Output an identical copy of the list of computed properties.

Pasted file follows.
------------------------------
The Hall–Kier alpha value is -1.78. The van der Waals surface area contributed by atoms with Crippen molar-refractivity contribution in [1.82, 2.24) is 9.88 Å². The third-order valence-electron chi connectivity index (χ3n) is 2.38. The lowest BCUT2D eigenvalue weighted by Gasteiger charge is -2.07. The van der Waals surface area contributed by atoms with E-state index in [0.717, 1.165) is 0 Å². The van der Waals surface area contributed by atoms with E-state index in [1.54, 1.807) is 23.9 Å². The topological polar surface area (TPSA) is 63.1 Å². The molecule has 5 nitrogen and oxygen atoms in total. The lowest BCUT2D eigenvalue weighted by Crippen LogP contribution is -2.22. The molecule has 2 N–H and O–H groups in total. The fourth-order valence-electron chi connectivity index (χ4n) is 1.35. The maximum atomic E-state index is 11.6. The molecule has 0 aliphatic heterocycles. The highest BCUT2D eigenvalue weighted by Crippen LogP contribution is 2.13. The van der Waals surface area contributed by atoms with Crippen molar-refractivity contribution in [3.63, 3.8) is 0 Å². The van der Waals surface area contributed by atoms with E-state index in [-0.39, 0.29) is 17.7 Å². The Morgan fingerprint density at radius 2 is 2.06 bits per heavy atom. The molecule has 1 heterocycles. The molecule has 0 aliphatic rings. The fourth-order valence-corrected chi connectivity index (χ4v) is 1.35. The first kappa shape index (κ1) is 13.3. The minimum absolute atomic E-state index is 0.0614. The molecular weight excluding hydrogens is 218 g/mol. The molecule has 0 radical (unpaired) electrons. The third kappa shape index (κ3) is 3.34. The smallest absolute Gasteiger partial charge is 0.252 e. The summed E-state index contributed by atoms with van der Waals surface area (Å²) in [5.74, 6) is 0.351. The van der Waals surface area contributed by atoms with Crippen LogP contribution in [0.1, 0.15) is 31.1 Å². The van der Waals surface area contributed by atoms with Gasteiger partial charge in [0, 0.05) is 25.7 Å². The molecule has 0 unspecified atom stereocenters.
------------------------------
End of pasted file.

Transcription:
The Hall–Kier alpha value is -1.78. The van der Waals surface area contributed by atoms with Crippen molar-refractivity contribution in [1.82, 2.24) is 9.88 Å². The third-order valence-electron chi connectivity index (χ3n) is 2.38. The lowest BCUT2D eigenvalue weighted by Gasteiger charge is -2.07. The van der Waals surface area contributed by atoms with E-state index in [0.717, 1.165) is 0 Å². The van der Waals surface area contributed by atoms with E-state index in [1.54, 1.807) is 23.9 Å². The topological polar surface area (TPSA) is 63.1 Å². The molecule has 5 nitrogen and oxygen atoms in total. The lowest BCUT2D eigenvalue weighted by Crippen LogP contribution is -2.22. The molecule has 2 N–H and O–H groups in total. The fourth-order valence-electron chi connectivity index (χ4n) is 1.35. The maximum atomic E-state index is 11.6. The molecule has 0 aliphatic heterocycles. The highest BCUT2D eigenvalue weighted by Crippen LogP contribution is 2.13. The van der Waals surface area contributed by atoms with Crippen molar-refractivity contribution in [3.63, 3.8) is 0 Å². The van der Waals surface area contributed by atoms with E-state index in [-0.39, 0.29) is 17.7 Å². The Morgan fingerprint density at radius 2 is 2.06 bits per heavy atom. The molecule has 1 heterocycles. The molecule has 0 aliphatic rings. The fourth-order valence-corrected chi connectivity index (χ4v) is 1.35. The first kappa shape index (κ1) is 13.3. The minimum absolute atomic E-state index is 0.0614. The molecular weight excluding hydrogens is 218 g/mol. The molecule has 0 radical (unpaired) electrons. The third kappa shape index (κ3) is 3.34. The smallest absolute Gasteiger partial charge is 0.252 e. The summed E-state index contributed by atoms with van der Waals surface area (Å²) in [5.74, 6) is 0.351. The van der Waals surface area contributed by atoms with Crippen LogP contribution in [0.1, 0.15) is 31.1 Å². The van der Waals surface area contributed by atoms with Gasteiger partial charge in [0, 0.05) is 25.7 Å². The molecule has 0 unspecified atom stereocenters.